Chairwoman of FDIC raises concerns about new federal regulatory panel

Sheila Bair has been a consistent critic of the Obama administration’s financial regulatory plans, and she is now urging lawmakers to limit the Treasury Department’s influence in a key part of the overhaul.


Bair, chairwoman of the Federal Deposit Insurance Corporation (FDIC), is concerned about a new federal council of regulators that would oversee risks across the financial system. Legislation backed by the administration and House Financial Services Committee Chairman Barney Frank (D-Mass.) would create a new council of regulators, with the Treasury Department at the head.

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In an interview with The Hill, Bair said an independent director, appointed by the president and confirmed by the Senate, should lead the new council.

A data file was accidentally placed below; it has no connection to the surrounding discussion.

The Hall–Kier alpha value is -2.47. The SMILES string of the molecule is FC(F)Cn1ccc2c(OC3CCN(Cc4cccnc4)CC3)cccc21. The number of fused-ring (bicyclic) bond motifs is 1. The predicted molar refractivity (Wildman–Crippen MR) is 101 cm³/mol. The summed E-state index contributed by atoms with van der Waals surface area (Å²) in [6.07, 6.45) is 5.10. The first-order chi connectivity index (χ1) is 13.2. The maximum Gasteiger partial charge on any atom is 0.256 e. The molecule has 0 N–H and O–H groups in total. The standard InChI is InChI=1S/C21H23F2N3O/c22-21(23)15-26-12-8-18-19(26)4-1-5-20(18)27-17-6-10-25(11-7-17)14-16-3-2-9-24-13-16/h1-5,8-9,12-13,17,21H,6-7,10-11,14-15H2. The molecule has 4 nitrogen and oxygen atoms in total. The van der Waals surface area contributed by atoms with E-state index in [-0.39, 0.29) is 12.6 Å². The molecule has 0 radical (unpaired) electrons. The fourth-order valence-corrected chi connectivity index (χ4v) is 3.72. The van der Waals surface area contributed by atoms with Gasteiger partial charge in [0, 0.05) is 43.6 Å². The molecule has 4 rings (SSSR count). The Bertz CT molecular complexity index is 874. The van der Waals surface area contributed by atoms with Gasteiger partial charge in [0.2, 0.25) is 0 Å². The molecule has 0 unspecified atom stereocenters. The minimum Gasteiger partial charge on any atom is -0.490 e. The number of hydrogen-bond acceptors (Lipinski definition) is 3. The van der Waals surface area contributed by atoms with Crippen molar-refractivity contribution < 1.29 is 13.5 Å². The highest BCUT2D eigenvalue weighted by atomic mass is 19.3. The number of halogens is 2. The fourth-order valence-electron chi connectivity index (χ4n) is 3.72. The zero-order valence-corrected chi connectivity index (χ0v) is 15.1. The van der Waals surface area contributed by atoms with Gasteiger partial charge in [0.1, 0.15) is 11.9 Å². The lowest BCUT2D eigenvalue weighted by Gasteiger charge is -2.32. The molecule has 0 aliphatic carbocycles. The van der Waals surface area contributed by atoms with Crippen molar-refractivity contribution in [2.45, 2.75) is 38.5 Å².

“We view this council as really a check on the other regulators,” Bair said. “Look, you can blame everybody on this. Everybody had things they could have and should have done better, but I think regulatory capture is an issue and becomes even more of an issue with the major concentration we’re seeing in the industry.”

With the backing of the administration in power at the time, the Treasury Department might have too heavy a hand in regulatory decisions, she said.

 “They’re part of the administration,” Bair said. “We could live with it. If that’s the route Congress wants to go, we could support that. But the optimal structure, in our view, would be to have an independent head.”

Bair, appointed by President George W. Bush in 2006, has been a thorn in the side of both administrations. Under Obama, she has gotten her way on several issues.